ny_hudson01-smBy Geoff K. Ward

When Dr. M. E. Ross’s yacht pulled into the Hudson, NY harbor in July of 1936, few likely realized that it carried something other than an affluent figure on a Summer cruise. In fact, a new and formidable fight for racial justice had arrived in the form of Dr. Ross, a black physician from Harlem, who helped put Hudson on the agenda for civil rights reform.

One envisions race struggle arriving by other means, by foot, train, or practical car, perhaps, and surely there was some surprise when Dr. Ross stepped off as owner (not steward) of his yacht. But these were new and heady days, where the black middle class was growing, and an emerging civil rights movement was drawing on these and other advances.

Dr. Ross’ arrival marks a landmark expression of the growing political and economic force and national scope of the “black child saving movement,” a century long effort to advance racial equality in American juvenile justice, which began in the U.S. South in the late 1890s, and was at this very moment (the 1930s, in Hudson and elsewhere) being absorbed by the burgeoning civil rights movement.Hudson-River-Military-Ships-Manhattan-sm

Dr. Ross was on vacation, cruising in his personal yacht between New York City and Lake Champlain, along the historic Hudson River. The City of Hudson was not an expected stop, but when his wife informed him of a recent radio show discussing “Negro girls mistreated and segregated at the Hudson Reform School for Girls,” he decided to stop there. “Because I am a social-minded citizen and a taxpayer,” he explained in one of his complaint letters afterward, “I thought I would stop and make a personal investigation.”

He reports finding:

  1.  “A beautiful green campus with about six (6) cottages, two of which were ‘Jim Crow’ for the use of Negro citizens of the State of New York…under the training of ordinary white individuals;
  2. “Negro girls are given training in washing and ironing, and even wash and iron the clothing of white inmates. (No wonder I mistook one of the white inmates for an official; she was so immaculately arrayed in clean clothes);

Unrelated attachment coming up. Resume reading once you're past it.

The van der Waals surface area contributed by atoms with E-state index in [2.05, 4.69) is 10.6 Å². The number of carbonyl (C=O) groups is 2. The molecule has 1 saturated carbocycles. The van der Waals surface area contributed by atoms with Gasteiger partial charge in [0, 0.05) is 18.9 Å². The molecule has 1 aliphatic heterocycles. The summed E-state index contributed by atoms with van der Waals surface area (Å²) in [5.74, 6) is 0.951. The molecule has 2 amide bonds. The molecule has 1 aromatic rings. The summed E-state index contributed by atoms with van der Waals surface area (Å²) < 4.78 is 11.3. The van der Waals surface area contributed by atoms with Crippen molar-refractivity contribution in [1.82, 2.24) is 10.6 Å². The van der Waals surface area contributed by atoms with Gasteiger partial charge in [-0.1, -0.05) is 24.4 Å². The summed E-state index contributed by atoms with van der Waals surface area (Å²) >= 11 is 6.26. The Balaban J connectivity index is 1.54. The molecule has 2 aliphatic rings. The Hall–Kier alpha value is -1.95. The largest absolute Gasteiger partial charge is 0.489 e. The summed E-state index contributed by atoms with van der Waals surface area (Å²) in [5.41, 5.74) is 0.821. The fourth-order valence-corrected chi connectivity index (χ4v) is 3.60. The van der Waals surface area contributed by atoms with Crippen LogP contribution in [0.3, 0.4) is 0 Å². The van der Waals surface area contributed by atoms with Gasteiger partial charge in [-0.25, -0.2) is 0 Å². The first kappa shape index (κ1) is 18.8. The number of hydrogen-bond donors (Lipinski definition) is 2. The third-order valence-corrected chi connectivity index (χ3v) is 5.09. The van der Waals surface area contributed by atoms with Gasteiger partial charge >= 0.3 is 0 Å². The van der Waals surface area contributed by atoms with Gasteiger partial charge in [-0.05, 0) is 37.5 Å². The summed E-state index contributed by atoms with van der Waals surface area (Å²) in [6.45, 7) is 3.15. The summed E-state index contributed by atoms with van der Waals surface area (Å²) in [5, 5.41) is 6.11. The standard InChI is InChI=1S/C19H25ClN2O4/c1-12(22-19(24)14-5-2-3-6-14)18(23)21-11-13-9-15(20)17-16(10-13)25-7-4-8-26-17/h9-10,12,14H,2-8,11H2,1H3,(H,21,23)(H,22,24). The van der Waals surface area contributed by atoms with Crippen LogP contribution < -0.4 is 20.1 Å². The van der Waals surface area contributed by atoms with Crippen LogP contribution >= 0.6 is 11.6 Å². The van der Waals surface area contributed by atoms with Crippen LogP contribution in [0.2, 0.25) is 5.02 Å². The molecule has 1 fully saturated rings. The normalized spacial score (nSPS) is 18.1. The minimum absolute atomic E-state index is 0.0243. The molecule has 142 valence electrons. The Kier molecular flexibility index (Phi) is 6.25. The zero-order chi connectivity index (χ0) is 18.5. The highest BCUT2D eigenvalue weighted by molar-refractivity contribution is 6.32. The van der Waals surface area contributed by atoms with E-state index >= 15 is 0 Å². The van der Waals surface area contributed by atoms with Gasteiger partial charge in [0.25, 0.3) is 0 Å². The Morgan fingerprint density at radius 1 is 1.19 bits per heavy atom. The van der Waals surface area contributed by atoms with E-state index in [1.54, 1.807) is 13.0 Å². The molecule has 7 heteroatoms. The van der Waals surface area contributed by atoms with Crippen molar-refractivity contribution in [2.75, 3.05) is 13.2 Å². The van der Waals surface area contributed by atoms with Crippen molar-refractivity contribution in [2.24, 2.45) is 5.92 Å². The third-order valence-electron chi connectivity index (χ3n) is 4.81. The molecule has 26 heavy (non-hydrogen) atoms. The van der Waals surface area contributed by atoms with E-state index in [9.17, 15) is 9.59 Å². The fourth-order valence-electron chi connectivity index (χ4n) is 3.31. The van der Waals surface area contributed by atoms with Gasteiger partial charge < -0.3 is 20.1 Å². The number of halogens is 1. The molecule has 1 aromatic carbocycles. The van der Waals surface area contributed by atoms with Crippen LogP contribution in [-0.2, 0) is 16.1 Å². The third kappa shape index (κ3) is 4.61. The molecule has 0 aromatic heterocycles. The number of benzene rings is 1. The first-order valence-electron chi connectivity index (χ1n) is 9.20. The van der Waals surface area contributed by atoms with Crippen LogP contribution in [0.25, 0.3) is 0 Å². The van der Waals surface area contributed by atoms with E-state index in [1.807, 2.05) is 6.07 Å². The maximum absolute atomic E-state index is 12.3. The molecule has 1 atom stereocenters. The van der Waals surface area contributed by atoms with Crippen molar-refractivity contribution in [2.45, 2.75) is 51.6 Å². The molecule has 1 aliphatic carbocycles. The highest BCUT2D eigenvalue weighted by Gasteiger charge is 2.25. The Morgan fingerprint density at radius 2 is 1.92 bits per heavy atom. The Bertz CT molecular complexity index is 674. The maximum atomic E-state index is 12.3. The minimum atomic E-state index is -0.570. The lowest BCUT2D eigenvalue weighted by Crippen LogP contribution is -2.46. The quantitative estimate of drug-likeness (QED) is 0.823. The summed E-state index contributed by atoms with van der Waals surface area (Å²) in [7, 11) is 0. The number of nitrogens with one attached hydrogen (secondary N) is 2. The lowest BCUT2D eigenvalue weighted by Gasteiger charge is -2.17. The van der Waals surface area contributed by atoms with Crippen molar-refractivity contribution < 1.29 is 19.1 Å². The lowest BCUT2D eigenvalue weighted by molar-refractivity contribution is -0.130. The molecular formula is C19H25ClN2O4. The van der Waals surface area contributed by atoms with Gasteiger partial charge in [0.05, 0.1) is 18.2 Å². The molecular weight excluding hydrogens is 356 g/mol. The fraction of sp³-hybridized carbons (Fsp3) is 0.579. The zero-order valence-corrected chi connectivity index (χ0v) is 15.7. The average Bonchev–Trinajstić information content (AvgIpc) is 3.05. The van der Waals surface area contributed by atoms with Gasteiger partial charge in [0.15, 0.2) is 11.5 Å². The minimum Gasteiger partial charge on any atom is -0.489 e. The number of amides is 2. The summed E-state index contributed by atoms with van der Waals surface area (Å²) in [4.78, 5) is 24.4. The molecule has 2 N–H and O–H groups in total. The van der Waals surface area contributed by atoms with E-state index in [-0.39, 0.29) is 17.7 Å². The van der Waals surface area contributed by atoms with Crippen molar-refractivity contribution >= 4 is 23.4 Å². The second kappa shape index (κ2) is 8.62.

3. “The white girls are given training in rug making. I saw no evidence of the same in ‘Jim Crow’ cottages;
  4. “The white girls have a well-equipped, modern, electrical hairdressing parlor where they are given training in beauty culture. In the colored cottage, I saw a basement room that was supposed to be equipped for the colored girls, but the only things I saw were one or two chairs in a dark, dingy basement.”

“This is the sort of thing we find when and where segregation exists – the white get the wheat, and the Negro the chaff,” he wrote, explaining that this not only wasted (his) tax dollars, but harmed the Harlem and Brooklyn neighborhoods most of these black girls came from and returned to, no better and likely worse-off for their time in Hudson. “The only place that I could paint a better picture,” he adds for good measure, “would be in the state of Alabama, or Georgia.”

flyer advertising a meeting of the NAACP in 1959Dr. Ross sent his complaints to Governor Herbert Lehman and Public Welfare Commissioner David Adie, also promising to “take this matter up with every social organization of which I know in the great city of Harlem.” When Dr. Ross’ yacht left Hudson, some must have been relieved to see him go, probably not realizing that his dissatisfaction and demands for change would return with greater force.

Indignation was not enough to bring action. Rather, it was the growing strength of the NAACP, up and down the Hudson River, driving this monumental response. Of course, the momentous achievements were gradual, involving continuous agitation over months, years, and decades, and resulting in one of the earliest major legislative gains of the modern civil rights movement: a 1942 “Race Discrimination Amendment” formally barring racial or religious discrimination in tax payer supported child-welfare services.

Almost immediately after Dr. Ross’ letters of complaint, and surely inspired by others (e.g., the radio show mentioned), the state established a “Hudson Committee” to investigate the New York State Training School for Girls. By September of that same year (1936) the investigation was complete and the Board of Social Welfare supplied a letter outlining findings and recommending desegregation of housing, vocational training, and other aspects of the institution, so far as was practical. They also note staff reports of a “sex problem” among committed girls – most alarming when across race lines – contributing to their segregation rationale, and likely complicating desegregation. Indeed, desegregation was long delayed.

Dissatisfied with this report and plan, especially for its absolving the superintendent of responsibility in this matter, a key NAACP official replied later that fall with a letter to Commissioner of Public Welfare, accusing him and his Hudson Committee of “as perfect an example of punch-pulling and of whitewashing as ever seen.” He and the NAACP would take matters into their own hands, aiming to force desegregation at greater deliberate speed.